- Luxury travelers are still booking cruises
- Some cruisers show a preference for U.S.-regulated ships
- Warm weather, economic instability may decrease demand for cruises
Less than two weeks after the Costa Concordia cruise disaster, customers are still booking cruises for 2012 -- even as they ask more questions about safety at sea. The cruise industry is in the middle of its "wave season," the first three months of the year when the majority of customers book their cruises.
"While I'm engaging in lots of conversations with customers, I'm going to say -- knock on wood -- I haven't seen any negative effect on booking levels or trends as of yet," said Scott Kertes, owner of Hartford Holidays Travel in Garden City, New York, who focuses primarily on the luxury market. "The real worry is the younger market, the first-time cruisers. It's still a little too early to see if there's going to be any fallout."
He expects budget cruise lines to start aggressively discounting their fares to lure the hesitant first-time cruisers aboard.
Choosing ships subject to U.S. regulations
Cruises Etc. Travel owner Ruth Turpin says she hasn't had any cancellations of existing reservations. In fact, her bookings have increased over last year, and customers are booking Alaska and Scandinavian cruises. However, the Fort Worth, Texas, agency owner notes that her clients are experienced cruisers who primarily sail on the luxury lines.
Turpin books her clients only on cruise lines where English is the ship's primary language and on ships subject to U.S. Coast Guard inspection. (Neither was true of the Concordia.)
"I think our customers have known through the years that these cruise lines have a really strong ethic with safety," she said. Safety drills are "the first thing that happens the minute they get on the ship."
Cruise prices are actually up 1% since the beginning of the year, according to the UBS Cruise Tracker released Tuesday. Cruise prices in the Caribbean and Alaska are up moderately over the past few weeks, while Mediterranean pricing has been stable since November.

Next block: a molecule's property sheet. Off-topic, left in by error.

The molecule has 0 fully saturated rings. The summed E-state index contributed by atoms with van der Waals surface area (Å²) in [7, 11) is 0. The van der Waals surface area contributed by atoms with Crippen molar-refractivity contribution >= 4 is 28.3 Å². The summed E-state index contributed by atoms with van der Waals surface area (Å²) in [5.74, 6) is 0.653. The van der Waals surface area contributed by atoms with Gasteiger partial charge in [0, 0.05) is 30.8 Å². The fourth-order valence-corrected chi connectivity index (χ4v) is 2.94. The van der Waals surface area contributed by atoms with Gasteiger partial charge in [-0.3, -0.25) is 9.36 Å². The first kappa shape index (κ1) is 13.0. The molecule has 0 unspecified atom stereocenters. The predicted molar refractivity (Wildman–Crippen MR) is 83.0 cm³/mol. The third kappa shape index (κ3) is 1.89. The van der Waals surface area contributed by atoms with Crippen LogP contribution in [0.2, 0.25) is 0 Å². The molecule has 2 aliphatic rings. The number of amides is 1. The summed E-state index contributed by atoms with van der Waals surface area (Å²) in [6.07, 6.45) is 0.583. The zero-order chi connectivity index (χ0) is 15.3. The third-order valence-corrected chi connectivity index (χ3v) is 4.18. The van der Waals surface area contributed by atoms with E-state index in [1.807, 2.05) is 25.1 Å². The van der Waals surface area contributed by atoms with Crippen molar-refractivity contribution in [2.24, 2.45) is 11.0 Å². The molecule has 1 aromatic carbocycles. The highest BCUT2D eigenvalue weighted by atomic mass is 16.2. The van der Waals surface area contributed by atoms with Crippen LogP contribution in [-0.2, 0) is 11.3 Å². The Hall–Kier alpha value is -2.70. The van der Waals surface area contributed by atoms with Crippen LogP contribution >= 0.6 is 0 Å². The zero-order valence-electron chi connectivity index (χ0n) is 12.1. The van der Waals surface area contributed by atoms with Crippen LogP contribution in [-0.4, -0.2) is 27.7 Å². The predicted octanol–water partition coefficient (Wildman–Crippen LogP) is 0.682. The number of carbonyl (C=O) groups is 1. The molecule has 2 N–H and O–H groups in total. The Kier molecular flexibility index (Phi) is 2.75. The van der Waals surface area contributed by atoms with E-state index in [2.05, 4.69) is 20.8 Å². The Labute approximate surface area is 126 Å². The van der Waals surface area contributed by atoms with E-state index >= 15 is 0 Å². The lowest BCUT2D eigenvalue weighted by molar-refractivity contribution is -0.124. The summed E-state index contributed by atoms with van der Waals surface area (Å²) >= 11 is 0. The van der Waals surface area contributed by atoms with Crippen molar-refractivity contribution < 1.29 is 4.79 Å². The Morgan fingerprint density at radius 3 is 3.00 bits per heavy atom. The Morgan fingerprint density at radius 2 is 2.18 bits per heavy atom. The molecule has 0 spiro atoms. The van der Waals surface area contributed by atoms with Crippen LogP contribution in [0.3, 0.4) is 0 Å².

The impact of the Concordia on pricing is still unclear, says Michael Driscoll, editor of Cruise Week, a trade industry publication.
"It's anyone's guess right now," Driscoll said. "It's safe to say the lawyers in the cruise industry will be working overtime in the next few months. It's just hard to predict right now, because it really is unprecedented."
Cruise industry analyst Matthew Jacob said he suspects that bookings have dropped while pricing has held steady because travelers who are concerned about safety aren't likely to be swayed by lower prices.
"I think that if, in fact, bookings have slowed and they continue to be weak for another couple of weeks, I believe at that point, we may start to see prices come down," said Jacob, a director with ITG Investment Research.
Other factors may decrease demand
Caribbean cruise lines, heavily dependent on cold weather to attract U.S. customers tired of the snow, have seen bookings decline as warmer weather has kept people at home, Kertes said.
Mediterranean cruise lines were already facing lower demand because of high U.S. airfares to Europe and economic instability in Greece and Turkey, Kertes said. Turpin notes that there are a lot of ships sailing in the Mediterranean, which means bookings are being spread across many cruise lines.
Customers are asking more questions about safety drills and safety records, travel agents say. The fact that the Costa Concordia didn't conduct a same-day safety drill for passengers boarding the ship was surprising to some agents, and Kertes says he expects more cruise lines to tighten their safety procedures and have drills before a ship sails.